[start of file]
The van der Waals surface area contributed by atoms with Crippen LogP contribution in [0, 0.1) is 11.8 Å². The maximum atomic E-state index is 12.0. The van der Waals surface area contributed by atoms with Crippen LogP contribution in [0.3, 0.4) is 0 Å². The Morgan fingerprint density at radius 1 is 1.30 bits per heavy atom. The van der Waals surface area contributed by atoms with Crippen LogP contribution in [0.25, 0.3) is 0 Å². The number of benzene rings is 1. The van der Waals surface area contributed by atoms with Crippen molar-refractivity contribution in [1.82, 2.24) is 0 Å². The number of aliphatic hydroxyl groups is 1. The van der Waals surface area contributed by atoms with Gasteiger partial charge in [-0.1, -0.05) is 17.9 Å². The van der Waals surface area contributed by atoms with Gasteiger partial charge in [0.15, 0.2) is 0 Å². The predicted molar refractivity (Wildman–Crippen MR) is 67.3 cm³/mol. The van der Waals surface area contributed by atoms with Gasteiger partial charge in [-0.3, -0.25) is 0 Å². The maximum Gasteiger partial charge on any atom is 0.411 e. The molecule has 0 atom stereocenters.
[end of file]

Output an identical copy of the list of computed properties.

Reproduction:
The van der Waals surface area contributed by atoms with Crippen LogP contribution in [0, 0.1) is 11.8 Å². The maximum atomic E-state index is 12.0. The van der Waals surface area contributed by atoms with Crippen LogP contribution in [0.3, 0.4) is 0 Å². The Morgan fingerprint density at radius 1 is 1.30 bits per heavy atom. The van der Waals surface area contributed by atoms with Crippen LogP contribution in [0.25, 0.3) is 0 Å². The number of benzene rings is 1. The van der Waals surface area contributed by atoms with Crippen molar-refractivity contribution in [1.82, 2.24) is 0 Å². The number of aliphatic hydroxyl groups is 1. The van der Waals surface area contributed by atoms with Gasteiger partial charge in [-0.1, -0.05) is 17.9 Å². The van der Waals surface area contributed by atoms with Gasteiger partial charge in [0.15, 0.2) is 0 Å². The predicted molar refractivity (Wildman–Crippen MR) is 67.3 cm³/mol. The van der Waals surface area contributed by atoms with Gasteiger partial charge in [-0.3, -0.25) is 0 Å². The maximum Gasteiger partial charge on any atom is 0.411 e. The molecule has 0 atom stereocenters.